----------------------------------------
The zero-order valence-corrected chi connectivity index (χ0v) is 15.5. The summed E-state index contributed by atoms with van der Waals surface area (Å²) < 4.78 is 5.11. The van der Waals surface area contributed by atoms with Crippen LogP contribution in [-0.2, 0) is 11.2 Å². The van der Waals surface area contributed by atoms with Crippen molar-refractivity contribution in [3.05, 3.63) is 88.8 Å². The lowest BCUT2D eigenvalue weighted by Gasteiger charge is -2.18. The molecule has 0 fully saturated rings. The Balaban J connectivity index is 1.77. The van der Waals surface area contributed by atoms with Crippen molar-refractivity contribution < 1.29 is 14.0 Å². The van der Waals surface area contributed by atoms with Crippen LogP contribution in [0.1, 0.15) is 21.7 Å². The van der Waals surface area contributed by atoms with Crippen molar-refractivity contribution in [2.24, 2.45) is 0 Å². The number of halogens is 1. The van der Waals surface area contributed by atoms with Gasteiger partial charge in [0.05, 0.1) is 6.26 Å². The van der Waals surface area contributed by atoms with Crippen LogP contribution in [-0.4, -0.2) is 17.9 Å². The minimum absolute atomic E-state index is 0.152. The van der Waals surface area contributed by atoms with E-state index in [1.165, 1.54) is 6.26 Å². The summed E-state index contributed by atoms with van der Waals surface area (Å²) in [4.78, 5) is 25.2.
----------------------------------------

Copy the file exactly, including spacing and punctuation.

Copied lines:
The zero-order valence-corrected chi connectivity index (χ0v) is 15.5. The summed E-state index contributed by atoms with van der Waals surface area (Å²) < 4.78 is 5.11. The van der Waals surface area contributed by atoms with Crippen LogP contribution in [-0.2, 0) is 11.2 Å². The van der Waals surface area contributed by atoms with Crippen molar-refractivity contribution in [3.05, 3.63) is 88.8 Å². The lowest BCUT2D eigenvalue weighted by Gasteiger charge is -2.18. The molecule has 0 fully saturated rings. The Balaban J connectivity index is 1.77. The van der Waals surface area contributed by atoms with Crippen molar-refractivity contribution < 1.29 is 14.0 Å². The van der Waals surface area contributed by atoms with Crippen LogP contribution in [0.1, 0.15) is 21.7 Å². The van der Waals surface area contributed by atoms with Crippen molar-refractivity contribution in [2.24, 2.45) is 0 Å². The number of halogens is 1. The van der Waals surface area contributed by atoms with Gasteiger partial charge in [0.05, 0.1) is 6.26 Å². The van der Waals surface area contributed by atoms with Crippen LogP contribution in [-0.4, -0.2) is 17.9 Å². The minimum absolute atomic E-state index is 0.152. The van der Waals surface area contributed by atoms with E-state index in [1.165, 1.54) is 6.26 Å². The summed E-state index contributed by atoms with van der Waals surface area (Å²) in [4.78, 5) is 25.2.